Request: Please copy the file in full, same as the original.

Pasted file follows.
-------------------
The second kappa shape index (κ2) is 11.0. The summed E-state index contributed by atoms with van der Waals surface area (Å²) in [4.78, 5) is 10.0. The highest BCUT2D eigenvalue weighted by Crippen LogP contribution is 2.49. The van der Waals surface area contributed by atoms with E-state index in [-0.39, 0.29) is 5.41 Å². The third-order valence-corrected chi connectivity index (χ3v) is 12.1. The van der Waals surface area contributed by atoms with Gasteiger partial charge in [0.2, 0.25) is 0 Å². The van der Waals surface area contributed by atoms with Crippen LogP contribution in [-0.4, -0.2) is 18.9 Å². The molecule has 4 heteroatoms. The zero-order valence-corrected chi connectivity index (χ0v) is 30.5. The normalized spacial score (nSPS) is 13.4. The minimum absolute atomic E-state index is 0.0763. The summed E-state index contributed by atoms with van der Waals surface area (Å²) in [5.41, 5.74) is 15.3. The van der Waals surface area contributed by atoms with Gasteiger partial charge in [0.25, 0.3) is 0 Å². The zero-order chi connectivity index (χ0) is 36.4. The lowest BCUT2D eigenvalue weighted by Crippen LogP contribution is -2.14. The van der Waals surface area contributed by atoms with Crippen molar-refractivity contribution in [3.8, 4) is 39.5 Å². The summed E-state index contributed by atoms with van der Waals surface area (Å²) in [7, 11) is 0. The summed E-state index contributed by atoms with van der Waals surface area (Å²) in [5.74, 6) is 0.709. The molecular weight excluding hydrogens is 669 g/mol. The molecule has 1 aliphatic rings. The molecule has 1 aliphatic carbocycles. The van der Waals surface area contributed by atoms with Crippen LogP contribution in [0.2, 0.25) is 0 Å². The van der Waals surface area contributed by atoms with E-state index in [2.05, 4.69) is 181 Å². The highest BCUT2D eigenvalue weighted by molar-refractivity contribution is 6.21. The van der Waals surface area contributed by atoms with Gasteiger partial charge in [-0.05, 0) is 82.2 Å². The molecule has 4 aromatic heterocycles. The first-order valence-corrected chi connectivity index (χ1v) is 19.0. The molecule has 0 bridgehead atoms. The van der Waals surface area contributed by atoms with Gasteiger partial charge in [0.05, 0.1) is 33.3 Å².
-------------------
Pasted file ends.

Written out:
The second kappa shape index (κ2) is 11.0. The summed E-state index contributed by atoms with van der Waals surface area (Å²) in [4.78, 5) is 10.0. The highest BCUT2D eigenvalue weighted by Crippen LogP contribution is 2.49. The van der Waals surface area contributed by atoms with E-state index in [-0.39, 0.29) is 5.41 Å². The third-order valence-corrected chi connectivity index (χ3v) is 12.1. The van der Waals surface area contributed by atoms with Gasteiger partial charge in [0.2, 0.25) is 0 Å². The van der Waals surface area contributed by atoms with Crippen LogP contribution in [-0.4, -0.2) is 18.9 Å². The molecule has 4 heteroatoms. The zero-order valence-corrected chi connectivity index (χ0v) is 30.5. The normalized spacial score (nSPS) is 13.4. The minimum absolute atomic E-state index is 0.0763. The summed E-state index contributed by atoms with van der Waals surface area (Å²) in [5.41, 5.74) is 15.3. The van der Waals surface area contributed by atoms with Gasteiger partial charge in [0.25, 0.3) is 0 Å². The zero-order chi connectivity index (χ0) is 36.4. The lowest BCUT2D eigenvalue weighted by Crippen LogP contribution is -2.14. The van der Waals surface area contributed by atoms with Crippen molar-refractivity contribution in [3.8, 4) is 39.5 Å². The summed E-state index contributed by atoms with van der Waals surface area (Å²) in [7, 11) is 0. The summed E-state index contributed by atoms with van der Waals surface area (Å²) in [5.74, 6) is 0.709. The molecular weight excluding hydrogens is 669 g/mol. The molecule has 1 aliphatic rings. The molecule has 1 aliphatic carbocycles. The van der Waals surface area contributed by atoms with Crippen LogP contribution in [0.2, 0.25) is 0 Å². The van der Waals surface area contributed by atoms with E-state index in [2.05, 4.69) is 181 Å². The highest BCUT2D eigenvalue weighted by molar-refractivity contribution is 6.21. The van der Waals surface area contributed by atoms with Gasteiger partial charge in [-0.05, 0) is 82.2 Å². The molecule has 4 aromatic heterocycles. The first-order valence-corrected chi connectivity index (χ1v) is 19.0. The molecule has 0 bridgehead atoms. The van der Waals surface area contributed by atoms with Gasteiger partial charge in [0.05, 0.1) is 33.3 Å².